The hot trend in Asian treatments involves more than indigenous products.
By Bernard Burt
Asian spas remain committed to preserving rituals, while incorporating healing traditions for today’s lifestyles.
Urban escapes add new options. In Bangkok, the Shangri-La Hotel introduced CHI Spa suites where your personal therapist orchestrates a Balinese bath and Thai massage. The hotel’s “Spa Sensation” package includes more than three hours of treatments, a riverside room, and breakfast, from $295 for a single or $315 for a double. (www.shangri-la.com) Nearby, discover a bargain day spa that has 300 therapists; Health Land Spa and Massage offers a two-hour Thai massage for about $10 (www.healthlandspa.com). Tourists pay that for a 30-minute version at the famous Wat Pho temple that enshrines drawings of ancient Thai massage movements. To find the best and least-expensive treatments, however, visit the government-run school of traditional medicine.
Going back to ancient times, Six Senses’ Earth Spa at Evason Hideaway Hua Hin, a beach resort near Bangkok, immerses you in circular domed buildings made of mud. The spa features private outdoor Jacuzzis, a meditation cave, and natural ventilation. (www.sixsenses.com) But my most amazing experience while researching the latest edition of 100 Best Spas of the World was the Mandarin Oriental Dhara Dhevi in northern Thailand near Chiang Mai; it re-creates an ancient kingdom in Siam. Stay in one of the residences’ suites for a traditional Mandalay experience or choose to stay in a Villa, an authentic Northern Thai rice barn made from Teak wood. Cool bamboo floors, four-poster beds, stone walkways flanked with orchids, candlelight, and incense prepare you for a regal spa experience. Ascending a long white staircase, spa pavilions seem suspended above a tropical forest. The infinity swimming pool and fitness center with Technogym equipment overlook rice fields worked by oxen. Thai massage in the air-conditioned Baan Thai (House of Healing) unites body and soul.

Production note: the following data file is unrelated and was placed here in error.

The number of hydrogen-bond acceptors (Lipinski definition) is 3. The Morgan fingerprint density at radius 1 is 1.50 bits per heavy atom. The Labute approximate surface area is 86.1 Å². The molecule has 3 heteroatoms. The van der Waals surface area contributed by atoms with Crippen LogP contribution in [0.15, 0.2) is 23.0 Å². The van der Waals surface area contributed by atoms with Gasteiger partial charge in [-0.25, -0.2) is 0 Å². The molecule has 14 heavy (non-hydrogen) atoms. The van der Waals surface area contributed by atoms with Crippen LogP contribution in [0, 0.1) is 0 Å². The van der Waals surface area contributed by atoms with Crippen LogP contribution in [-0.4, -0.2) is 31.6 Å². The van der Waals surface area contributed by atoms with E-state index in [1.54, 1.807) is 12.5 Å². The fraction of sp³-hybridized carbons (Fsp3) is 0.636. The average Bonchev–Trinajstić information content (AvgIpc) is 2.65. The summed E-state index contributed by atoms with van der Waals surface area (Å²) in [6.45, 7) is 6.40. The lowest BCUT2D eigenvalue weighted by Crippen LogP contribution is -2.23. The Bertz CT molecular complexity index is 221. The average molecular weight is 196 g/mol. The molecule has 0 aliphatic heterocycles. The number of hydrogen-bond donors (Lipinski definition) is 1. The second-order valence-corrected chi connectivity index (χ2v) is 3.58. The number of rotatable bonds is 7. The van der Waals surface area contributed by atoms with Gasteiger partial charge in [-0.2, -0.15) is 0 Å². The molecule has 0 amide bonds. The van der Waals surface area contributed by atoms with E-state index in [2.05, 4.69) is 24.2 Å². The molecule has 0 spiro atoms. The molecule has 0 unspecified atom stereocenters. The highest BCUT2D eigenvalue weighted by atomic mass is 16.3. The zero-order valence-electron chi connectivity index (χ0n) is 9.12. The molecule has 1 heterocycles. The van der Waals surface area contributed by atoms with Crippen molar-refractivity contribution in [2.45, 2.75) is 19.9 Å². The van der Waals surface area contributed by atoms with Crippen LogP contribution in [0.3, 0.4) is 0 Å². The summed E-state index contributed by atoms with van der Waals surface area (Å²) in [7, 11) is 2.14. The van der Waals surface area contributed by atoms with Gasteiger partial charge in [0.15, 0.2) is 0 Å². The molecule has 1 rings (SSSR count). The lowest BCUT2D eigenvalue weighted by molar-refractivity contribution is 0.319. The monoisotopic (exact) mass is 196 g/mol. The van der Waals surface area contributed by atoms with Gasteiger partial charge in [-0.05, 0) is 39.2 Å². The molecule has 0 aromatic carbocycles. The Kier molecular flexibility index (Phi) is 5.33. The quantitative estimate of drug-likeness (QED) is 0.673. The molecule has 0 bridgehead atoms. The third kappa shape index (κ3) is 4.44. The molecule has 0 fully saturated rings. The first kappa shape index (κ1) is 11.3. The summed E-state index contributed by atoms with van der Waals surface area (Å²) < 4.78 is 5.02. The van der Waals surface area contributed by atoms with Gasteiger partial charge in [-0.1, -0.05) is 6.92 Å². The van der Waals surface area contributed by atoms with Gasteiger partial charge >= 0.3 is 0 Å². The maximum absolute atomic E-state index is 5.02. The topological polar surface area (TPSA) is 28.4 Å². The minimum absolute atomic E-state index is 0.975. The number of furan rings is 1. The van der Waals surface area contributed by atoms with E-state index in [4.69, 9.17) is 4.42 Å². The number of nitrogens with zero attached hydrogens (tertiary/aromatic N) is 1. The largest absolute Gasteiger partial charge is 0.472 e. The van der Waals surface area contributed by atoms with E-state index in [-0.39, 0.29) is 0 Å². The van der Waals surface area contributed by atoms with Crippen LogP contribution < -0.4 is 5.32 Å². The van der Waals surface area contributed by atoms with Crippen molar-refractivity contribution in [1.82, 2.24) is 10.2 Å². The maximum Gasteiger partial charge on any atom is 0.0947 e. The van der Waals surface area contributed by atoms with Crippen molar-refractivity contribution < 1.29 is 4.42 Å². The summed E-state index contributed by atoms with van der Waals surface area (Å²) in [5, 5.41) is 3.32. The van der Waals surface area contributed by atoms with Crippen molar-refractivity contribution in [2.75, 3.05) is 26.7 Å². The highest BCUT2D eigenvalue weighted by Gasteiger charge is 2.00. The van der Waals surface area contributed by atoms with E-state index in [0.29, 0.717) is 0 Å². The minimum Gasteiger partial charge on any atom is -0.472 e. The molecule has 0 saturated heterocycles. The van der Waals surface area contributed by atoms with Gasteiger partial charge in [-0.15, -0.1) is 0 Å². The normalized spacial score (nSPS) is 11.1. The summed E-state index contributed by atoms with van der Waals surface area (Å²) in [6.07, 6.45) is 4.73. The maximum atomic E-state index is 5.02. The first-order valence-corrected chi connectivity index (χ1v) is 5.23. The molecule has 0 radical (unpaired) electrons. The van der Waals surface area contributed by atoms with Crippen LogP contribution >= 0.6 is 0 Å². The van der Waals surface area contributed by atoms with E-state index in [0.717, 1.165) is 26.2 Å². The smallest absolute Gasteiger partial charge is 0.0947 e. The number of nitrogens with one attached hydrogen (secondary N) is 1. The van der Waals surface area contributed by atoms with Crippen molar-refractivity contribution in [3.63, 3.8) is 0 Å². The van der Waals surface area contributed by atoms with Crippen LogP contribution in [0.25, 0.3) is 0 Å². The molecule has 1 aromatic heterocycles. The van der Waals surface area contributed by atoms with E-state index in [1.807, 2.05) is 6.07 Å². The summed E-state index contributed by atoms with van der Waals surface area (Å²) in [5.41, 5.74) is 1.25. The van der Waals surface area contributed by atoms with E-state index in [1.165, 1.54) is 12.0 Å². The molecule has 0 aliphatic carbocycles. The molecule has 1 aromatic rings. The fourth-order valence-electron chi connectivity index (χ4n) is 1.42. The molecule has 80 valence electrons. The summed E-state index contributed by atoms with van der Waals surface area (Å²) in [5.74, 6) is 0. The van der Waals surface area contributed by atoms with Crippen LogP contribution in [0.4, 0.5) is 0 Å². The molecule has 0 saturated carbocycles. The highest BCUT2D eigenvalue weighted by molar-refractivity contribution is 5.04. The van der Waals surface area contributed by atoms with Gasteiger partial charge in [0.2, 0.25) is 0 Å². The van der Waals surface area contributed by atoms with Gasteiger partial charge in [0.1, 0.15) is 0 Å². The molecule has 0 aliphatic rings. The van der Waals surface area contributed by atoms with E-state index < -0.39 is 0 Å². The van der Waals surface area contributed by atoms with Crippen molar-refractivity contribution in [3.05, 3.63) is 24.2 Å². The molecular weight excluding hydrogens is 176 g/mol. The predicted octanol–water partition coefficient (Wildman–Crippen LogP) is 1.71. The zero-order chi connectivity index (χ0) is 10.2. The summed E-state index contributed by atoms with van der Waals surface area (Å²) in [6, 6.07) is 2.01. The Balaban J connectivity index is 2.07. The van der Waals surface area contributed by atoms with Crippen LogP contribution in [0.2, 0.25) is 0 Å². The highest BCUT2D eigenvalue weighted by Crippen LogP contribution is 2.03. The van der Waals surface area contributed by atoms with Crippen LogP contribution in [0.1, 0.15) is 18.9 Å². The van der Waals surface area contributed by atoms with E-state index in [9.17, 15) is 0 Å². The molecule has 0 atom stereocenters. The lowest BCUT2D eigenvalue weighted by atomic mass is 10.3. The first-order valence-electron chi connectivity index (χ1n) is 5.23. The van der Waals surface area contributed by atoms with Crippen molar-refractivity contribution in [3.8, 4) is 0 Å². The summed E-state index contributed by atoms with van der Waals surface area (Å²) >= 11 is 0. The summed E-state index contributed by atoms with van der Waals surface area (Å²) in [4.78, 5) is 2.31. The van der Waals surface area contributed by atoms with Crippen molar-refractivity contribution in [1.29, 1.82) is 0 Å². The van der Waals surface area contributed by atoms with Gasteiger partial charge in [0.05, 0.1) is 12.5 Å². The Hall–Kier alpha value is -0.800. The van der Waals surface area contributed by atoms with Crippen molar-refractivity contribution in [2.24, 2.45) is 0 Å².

To get off the beaten track, two destinations come to mind this summer, says Marilyn Downing Staff, CEO of Asia Transpacific Journeys. “Now is an excellent time to visit Sri Lanka. Yes, some of the beach areas were affected by the tsunami, though most have now been repaired and the interior’s cultural treasures remain intact.” In need of more adventure? Trek to Tibet, where experiences in the snow-capped Himalayas include sipping yak butter tea, inhaling sandalwood incense at monasteries, marveling at the playfulness of prayer flags, and overnighting at Everest Base Camp. (www.asiatranspacific.com)
Indonesia’s many spas range from spiritual retreats to ultra-luxury Four Seasons resorts. And the new and marvelous, Four Seasons on the Malaysian island of Langkawi brings it all together (www.fourseasons.com). The Philippines’ first deluxe resort, Shangri-La Mactan Island CHI Spa Village features folk healers’ Hilot massage with banana leaf strips and coconut oil, Tibetan massage, a coffee bean scrub, and coconut milk bath.
The natural healing traditions of India form the basis of ayurvedic medicine practiced for centuries in Sri Lanka, Tibet, Thailand, and Indonesia. Thanks to the teachings of lifestyle guru Deepak Chopra, and the California-based TARA Spa Therapy skincare company, ayurvedic experiences are on treatment menus at numerous American spas. And Balinese rituals have inspired Kim Collier’s JAMU botanical skincare line, which is based in Montana. Visiting an ayurvedic health resort in India requires a commitment to follow the doctor’s advice in every respect. In the southern state of Kerala, we found affordable options, including ayurveda ahyangam, shirodhara, shirovasti, pizichilli, kizhi, navarakkizhi, udwartanam, and panchakarma detoxification, at a 50-acre village, Kairali Ayurvedic Health Resort. Yoga is practiced daily. Combine outings to nature parks and beaches in a five-day Ayurveda & Wildlife package: from U.S. $720 single, $920 double. (www.kairali.com)
China boasts a growing number of hotel spas where traditional reflexology includes a foot washing. In bustling Shanghai, I stayed at the JW Marriott Hotel, a glamorous glass tower hotel featuring the Mandara Spa, which transports you to an ancient Chinese village of cobbled walkways and silken suites. The Shanghai pedicure with tiny knives will relieve tourist fatigue, and don’t miss out on the morning ritual of tai chi in People’s Park, which is free for all comers. (www.marriott.com)